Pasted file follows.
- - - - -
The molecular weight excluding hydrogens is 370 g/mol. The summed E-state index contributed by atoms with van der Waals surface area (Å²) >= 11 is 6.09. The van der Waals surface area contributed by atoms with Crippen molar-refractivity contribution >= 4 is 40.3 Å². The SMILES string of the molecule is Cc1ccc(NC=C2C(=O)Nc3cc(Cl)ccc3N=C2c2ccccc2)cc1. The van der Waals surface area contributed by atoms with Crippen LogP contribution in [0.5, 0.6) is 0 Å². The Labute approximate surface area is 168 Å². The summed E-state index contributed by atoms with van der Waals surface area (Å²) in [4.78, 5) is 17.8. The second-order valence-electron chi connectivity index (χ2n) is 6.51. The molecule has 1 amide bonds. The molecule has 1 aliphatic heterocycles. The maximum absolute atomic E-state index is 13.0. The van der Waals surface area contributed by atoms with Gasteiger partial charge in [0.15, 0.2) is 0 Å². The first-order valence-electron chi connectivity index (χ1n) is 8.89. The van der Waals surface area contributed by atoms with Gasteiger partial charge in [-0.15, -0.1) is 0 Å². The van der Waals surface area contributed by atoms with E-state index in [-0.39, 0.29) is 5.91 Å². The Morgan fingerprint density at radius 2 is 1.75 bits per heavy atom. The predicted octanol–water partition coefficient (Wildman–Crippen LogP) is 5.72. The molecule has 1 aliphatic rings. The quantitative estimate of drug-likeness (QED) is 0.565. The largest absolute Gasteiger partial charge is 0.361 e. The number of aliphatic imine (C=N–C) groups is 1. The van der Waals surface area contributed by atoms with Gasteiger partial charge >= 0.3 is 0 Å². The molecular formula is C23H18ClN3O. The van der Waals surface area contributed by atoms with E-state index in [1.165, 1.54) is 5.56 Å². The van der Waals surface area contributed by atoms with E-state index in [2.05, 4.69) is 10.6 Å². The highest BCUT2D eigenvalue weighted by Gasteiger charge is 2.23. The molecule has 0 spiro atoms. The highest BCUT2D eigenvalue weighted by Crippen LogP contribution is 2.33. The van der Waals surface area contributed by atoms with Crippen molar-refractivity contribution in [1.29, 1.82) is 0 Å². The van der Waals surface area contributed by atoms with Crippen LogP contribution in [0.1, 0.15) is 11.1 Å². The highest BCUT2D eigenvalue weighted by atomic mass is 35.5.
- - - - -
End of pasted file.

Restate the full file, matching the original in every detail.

The molecular weight excluding hydrogens is 370 g/mol. The summed E-state index contributed by atoms with van der Waals surface area (Å²) >= 11 is 6.09. The van der Waals surface area contributed by atoms with Crippen molar-refractivity contribution >= 4 is 40.3 Å². The SMILES string of the molecule is Cc1ccc(NC=C2C(=O)Nc3cc(Cl)ccc3N=C2c2ccccc2)cc1. The van der Waals surface area contributed by atoms with Crippen LogP contribution in [0.5, 0.6) is 0 Å². The Labute approximate surface area is 168 Å². The summed E-state index contributed by atoms with van der Waals surface area (Å²) in [4.78, 5) is 17.8. The second-order valence-electron chi connectivity index (χ2n) is 6.51. The molecule has 1 amide bonds. The molecule has 1 aliphatic heterocycles. The maximum absolute atomic E-state index is 13.0. The van der Waals surface area contributed by atoms with Gasteiger partial charge in [0.15, 0.2) is 0 Å². The first-order valence-electron chi connectivity index (χ1n) is 8.89. The van der Waals surface area contributed by atoms with Gasteiger partial charge in [-0.15, -0.1) is 0 Å². The van der Waals surface area contributed by atoms with E-state index in [-0.39, 0.29) is 5.91 Å². The Morgan fingerprint density at radius 2 is 1.75 bits per heavy atom. The predicted octanol–water partition coefficient (Wildman–Crippen LogP) is 5.72. The molecule has 1 aliphatic rings. The quantitative estimate of drug-likeness (QED) is 0.565. The largest absolute Gasteiger partial charge is 0.361 e. The number of aliphatic imine (C=N–C) groups is 1. The van der Waals surface area contributed by atoms with Gasteiger partial charge >= 0.3 is 0 Å². The molecular formula is C23H18ClN3O. The van der Waals surface area contributed by atoms with E-state index in [1.165, 1.54) is 5.56 Å². The van der Waals surface area contributed by atoms with E-state index in [2.05, 4.69) is 10.6 Å². The highest BCUT2D eigenvalue weighted by Gasteiger charge is 2.23. The molecule has 0 spiro atoms. The highest BCUT2D eigenvalue weighted by Crippen LogP contribution is 2.33. The van der Waals surface area contributed by atoms with Crippen molar-refractivity contribution in [1.29, 1.82) is 0 Å². The van der Waals surface area contributed by atoms with Crippen LogP contribution in [0.1, 0.15) is 11.1 Å². The highest BCUT2D eigenvalue weighted by atomic mass is 35.5.